Basic Statistics

Whether you want to be a successful business owner, an economist, a psychologist, a medical doctor, a nurse, an environmental scientist, an engineer, or any other vocation (yep, even if you want to be a politician), it is likely that you will encounter data and statistics during the course of your studies and career. You may need to make decisions based on this data. You want to make sure that your decisions are correct, that the money is well-spent etc. For that, you need to understand how to analyse and interpret data.

During your studies and in your career, you may have a burning question about something, e.g., why some birds are only found in a certain patch of woods, why a type of product is a best-seller, which medicine formula is effective in combatting a disease, or why a certain demography of voters behaved in a certain way in an election. To answer these questions (and so many other questions), you would employ a quantitative research process, collect data, and use statistics. As part of this, you need to decide how you would collect data and how you draw the sample from your target population. You need to understand what type of analysis is the most suitable for your data, including describing data as well as formulating and testing hypotheses. Finally, you need to present your results in an effective manner.

For these reasons, the Learning Centre provides learning resources on basic statistics. These materials are divided into four modules:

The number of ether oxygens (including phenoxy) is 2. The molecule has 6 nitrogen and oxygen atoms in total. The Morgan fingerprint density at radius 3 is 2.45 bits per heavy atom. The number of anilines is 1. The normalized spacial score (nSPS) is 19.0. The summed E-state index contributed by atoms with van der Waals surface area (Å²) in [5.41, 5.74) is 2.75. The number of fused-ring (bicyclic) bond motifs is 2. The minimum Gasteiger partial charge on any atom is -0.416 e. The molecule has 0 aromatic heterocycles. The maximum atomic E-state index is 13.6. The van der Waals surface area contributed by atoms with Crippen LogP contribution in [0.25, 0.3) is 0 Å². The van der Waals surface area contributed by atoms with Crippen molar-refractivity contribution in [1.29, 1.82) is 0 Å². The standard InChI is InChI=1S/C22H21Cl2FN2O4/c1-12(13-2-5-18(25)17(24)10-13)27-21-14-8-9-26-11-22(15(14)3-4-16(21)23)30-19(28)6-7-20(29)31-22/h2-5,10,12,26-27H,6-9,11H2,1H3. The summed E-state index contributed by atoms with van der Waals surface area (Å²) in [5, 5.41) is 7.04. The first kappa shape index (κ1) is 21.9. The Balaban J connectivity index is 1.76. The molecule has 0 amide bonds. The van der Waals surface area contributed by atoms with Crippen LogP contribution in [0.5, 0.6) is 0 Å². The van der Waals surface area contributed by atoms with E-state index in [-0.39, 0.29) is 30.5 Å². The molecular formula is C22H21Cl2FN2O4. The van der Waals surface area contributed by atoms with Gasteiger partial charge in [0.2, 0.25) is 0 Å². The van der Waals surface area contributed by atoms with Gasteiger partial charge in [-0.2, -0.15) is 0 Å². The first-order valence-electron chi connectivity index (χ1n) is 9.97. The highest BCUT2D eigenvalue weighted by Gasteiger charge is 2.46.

Module A:
Data types and methods of sampling

Module B:
Descriptive statistics (including measures of central tendency and measures of spread) and normal distribution

Module C:
Inferential statistics (hypothesis testing, p-values and significance, choosing the right test)

Module D:
Presenting data

Module A helps you to understand the importance of data types and data collection methods. Once you have collected your data, Module B helps you to understand the “behaviours” of your data, e.g., whether they are normally distributed or not, and how to describe your data (descriptive statistics). In module C (inferential statistics), you will learn about hypothesis testing and what statistical significance is. In addition, module C covers the important process of choosing the correct statistical analysis for your context. Lastly, module D guides you in presenting your results in an effective manner.

A guide for R Studio Basics is available here.